gmusic@nurturingnatures.co.uk

4 minutes reading time (850 words)

The good things that do not happen to children can be worse than the bad things that do

Yet another new study by a group of experienced researchers has shown just how devastating are the effects of early neglect on children’s development [1]. In this study children who had been reared in institutions where care had been minimal had their brains scanned and compared to a control group of  more average children, and also to children also reared earlier in the same institutions but who were randomly allocated to live in foster care. It was found that those reared in institutions had significantly diminished grey matter volumes in the cortex of the brain compared to those children who were never institutionalized, but also that the same low levels of grey matter were seen in those who had later been placed in foster care after institutional rearing. However interestingly those who were subsequently placed in foster care had greater levels of white matter, which was not the case for those who remained in institutions. In other words, some catch-up was possible, as seen in increased levels of white matter but not grey matter in the cortex. As Sheridan, the lead author, said, “We found that white matter, which forms the ‘information superhighway’ of the brain, shows some evidence of ‘catch-up .These differences in brain structure appear to account for previously observed, but unexplained, differences in brain function.” In this study, children were randomly allocated to either remain in institutional care or be placed in foster care, which discounted a factor I often wonder about when working with families where a child has been adopted from abroad, the question being how come they chose that particular child and do some children have more hope and potential which elicits a wish to care for them? In this study it is clear that the differences in brain function is entirely down to early environmental conditions. This is one of several studies that have shown clearly how poor quality early institutional care can have devastating effects [2].

 

Such research again brings to the surface an issue many of us have been grappling with for years. Many children out there are suffering from experiences of severe neglect. They get very little emotional input from parents or carers and their development is often severely delayed. However too often they do not get the help they need. This is frequently because social workers struggle much more with proving such emotional neglect. If there are broken bones or bruises then we often see extremely swift measures taken, such as removing a child from a family, and even in cases of severe physical neglect, such as children who have poor hygiene, dreadful teeth, dirty clothes or living in squalor, such children often are brought to the attention of services and the authorities reasonably quickly. However emotional neglect is so much harder to detect and prove and so often slips under the radar, yet we know its effect can be far more devastating that even overt abuse. The person who has particularly brought this to our attention is Lane Strathearn [3] who has brought a lot of this research together, and recently has focussed on how severely neglected children can have very low levels of both dopamine, the hormone implicated in getting us interested in and drawn to things and people, and oxytocin, so essential for good, open, bonded human relationships.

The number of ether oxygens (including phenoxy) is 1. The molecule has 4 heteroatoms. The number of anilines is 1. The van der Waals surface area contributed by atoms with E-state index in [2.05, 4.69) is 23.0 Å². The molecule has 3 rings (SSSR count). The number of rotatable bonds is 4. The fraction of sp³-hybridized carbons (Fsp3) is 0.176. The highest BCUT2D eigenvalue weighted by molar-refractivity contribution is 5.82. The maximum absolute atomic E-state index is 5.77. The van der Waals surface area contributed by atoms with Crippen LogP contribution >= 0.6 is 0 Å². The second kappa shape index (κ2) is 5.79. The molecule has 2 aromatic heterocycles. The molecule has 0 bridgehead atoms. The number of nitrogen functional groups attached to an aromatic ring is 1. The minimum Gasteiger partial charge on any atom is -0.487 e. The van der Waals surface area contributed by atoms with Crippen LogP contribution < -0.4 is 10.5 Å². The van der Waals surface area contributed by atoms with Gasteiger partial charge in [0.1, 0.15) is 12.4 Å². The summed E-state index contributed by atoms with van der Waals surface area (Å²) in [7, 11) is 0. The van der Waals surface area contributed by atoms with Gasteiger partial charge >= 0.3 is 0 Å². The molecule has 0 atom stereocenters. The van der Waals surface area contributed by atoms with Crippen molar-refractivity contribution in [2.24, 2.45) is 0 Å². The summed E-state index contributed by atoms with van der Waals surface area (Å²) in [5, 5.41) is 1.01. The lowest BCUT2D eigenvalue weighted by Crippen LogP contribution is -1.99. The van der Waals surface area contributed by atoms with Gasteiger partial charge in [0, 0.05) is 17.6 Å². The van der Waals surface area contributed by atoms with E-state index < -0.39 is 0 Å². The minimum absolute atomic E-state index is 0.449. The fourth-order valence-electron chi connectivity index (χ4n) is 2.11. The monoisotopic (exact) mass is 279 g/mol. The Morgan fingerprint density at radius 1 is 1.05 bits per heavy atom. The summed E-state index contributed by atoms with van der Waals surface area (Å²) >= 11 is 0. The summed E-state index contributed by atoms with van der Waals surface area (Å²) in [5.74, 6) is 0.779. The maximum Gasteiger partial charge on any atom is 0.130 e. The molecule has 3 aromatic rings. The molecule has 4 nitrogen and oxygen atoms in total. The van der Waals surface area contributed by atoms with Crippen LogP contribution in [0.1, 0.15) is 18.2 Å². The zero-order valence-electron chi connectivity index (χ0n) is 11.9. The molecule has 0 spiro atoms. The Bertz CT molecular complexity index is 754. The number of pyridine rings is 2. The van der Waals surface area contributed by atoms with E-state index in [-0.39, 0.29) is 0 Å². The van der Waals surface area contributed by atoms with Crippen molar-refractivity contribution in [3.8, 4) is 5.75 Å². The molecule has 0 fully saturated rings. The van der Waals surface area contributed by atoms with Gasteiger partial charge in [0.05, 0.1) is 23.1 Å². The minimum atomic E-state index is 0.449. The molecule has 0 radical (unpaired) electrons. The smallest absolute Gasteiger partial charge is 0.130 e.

One of the issues about children who are neglected is that they often somehow slip out of our minds, they do not attract attention in the way many acting out and aggressive children do who have been traumatised. These neglected kids are often quiet and stay in the background and elicit very little reaction from those around them, which is another reason why so many of them do not get the help they need. For this reason we can often have feelings we are somewhat ashamed of in relation to them such as being bored in their company, not warming to them, even not liking them [4]. This makes sense given what we know about the effects of such early experiences on people’s expectations of relationships and what this then elicits in others around them. Yet the tragedy is that such children then often have much worse prognoses, do worse socially, cognitively and in many other areas of life than even actively maltreated children, yet somehow this terrible effect goes unnoticed.

[1]        M. A. Sheridan, N. A. Fox, C. H. Zeanah, K. A. McLaughlin, and C. A. Nelson, ‘Variation in neural development as a result of exposure to institutionalization early in childhood’, Proceedings of the National Academy of Sciences, 2012.

[2]        M. Dozier, C. H. Zeanah, A. R. Wallin, and C. Shauffer, ‘Institutional Care for Young Children: Review of Literature and Policy Implications’, Social Issues and Policy Review, vol. 6, no. 1, pp. 1–25, 2012.

[3]        L. Strathearn, ‘Maternal Neglect: Oxytocin, Dopamine and the Neurobiology of Attachment’, Journal of Neuroendocrinology, vol. 23, no. 11, pp. 1054–1065, Oct. 2011.

[4]        G. Music, ‘Neglecting neglect: some thoughts about children who have lacked good input, and are “undrawn”and “unenjoyed”’, Journal of Child Psychotherapy, vol. 35, no. 2, pp. 142–156, 2009.

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Saturday, 24 October 2020

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